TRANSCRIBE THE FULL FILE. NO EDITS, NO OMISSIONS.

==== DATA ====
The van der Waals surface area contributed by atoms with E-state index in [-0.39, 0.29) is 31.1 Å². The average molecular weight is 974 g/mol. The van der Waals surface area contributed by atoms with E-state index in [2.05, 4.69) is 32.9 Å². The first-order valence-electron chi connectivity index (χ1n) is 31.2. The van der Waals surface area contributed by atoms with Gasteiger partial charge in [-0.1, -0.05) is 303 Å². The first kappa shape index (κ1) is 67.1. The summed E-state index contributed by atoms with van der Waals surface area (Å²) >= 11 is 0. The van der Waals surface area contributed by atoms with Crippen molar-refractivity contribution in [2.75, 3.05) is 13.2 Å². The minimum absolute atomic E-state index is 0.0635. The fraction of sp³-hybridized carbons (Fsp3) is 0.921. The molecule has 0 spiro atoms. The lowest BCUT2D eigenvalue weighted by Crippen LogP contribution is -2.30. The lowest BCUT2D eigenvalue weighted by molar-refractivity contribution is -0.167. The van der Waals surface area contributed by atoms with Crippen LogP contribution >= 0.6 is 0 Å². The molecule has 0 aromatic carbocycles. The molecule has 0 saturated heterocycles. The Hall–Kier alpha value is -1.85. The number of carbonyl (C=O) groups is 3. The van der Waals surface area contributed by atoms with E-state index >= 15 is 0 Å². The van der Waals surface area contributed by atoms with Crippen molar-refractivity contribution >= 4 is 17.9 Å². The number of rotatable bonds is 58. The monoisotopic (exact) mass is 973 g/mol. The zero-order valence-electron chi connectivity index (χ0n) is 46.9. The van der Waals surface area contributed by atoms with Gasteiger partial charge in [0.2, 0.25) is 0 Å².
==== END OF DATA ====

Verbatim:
The van der Waals surface area contributed by atoms with E-state index in [-0.39, 0.29) is 31.1 Å². The average molecular weight is 974 g/mol. The van der Waals surface area contributed by atoms with E-state index in [2.05, 4.69) is 32.9 Å². The first-order valence-electron chi connectivity index (χ1n) is 31.2. The van der Waals surface area contributed by atoms with Gasteiger partial charge in [-0.1, -0.05) is 303 Å². The first kappa shape index (κ1) is 67.1. The summed E-state index contributed by atoms with van der Waals surface area (Å²) >= 11 is 0. The van der Waals surface area contributed by atoms with Crippen molar-refractivity contribution in [2.75, 3.05) is 13.2 Å². The minimum absolute atomic E-state index is 0.0635. The fraction of sp³-hybridized carbons (Fsp3) is 0.921. The molecule has 0 spiro atoms. The lowest BCUT2D eigenvalue weighted by Crippen LogP contribution is -2.30. The lowest BCUT2D eigenvalue weighted by molar-refractivity contribution is -0.167. The van der Waals surface area contributed by atoms with Crippen LogP contribution >= 0.6 is 0 Å². The molecule has 0 aromatic carbocycles. The molecule has 0 saturated heterocycles. The Hall–Kier alpha value is -1.85. The number of carbonyl (C=O) groups is 3. The van der Waals surface area contributed by atoms with E-state index >= 15 is 0 Å². The van der Waals surface area contributed by atoms with Crippen molar-refractivity contribution >= 4 is 17.9 Å². The number of rotatable bonds is 58. The monoisotopic (exact) mass is 973 g/mol. The zero-order valence-electron chi connectivity index (χ0n) is 46.9. The van der Waals surface area contributed by atoms with Gasteiger partial charge in [0.2, 0.25) is 0 Å².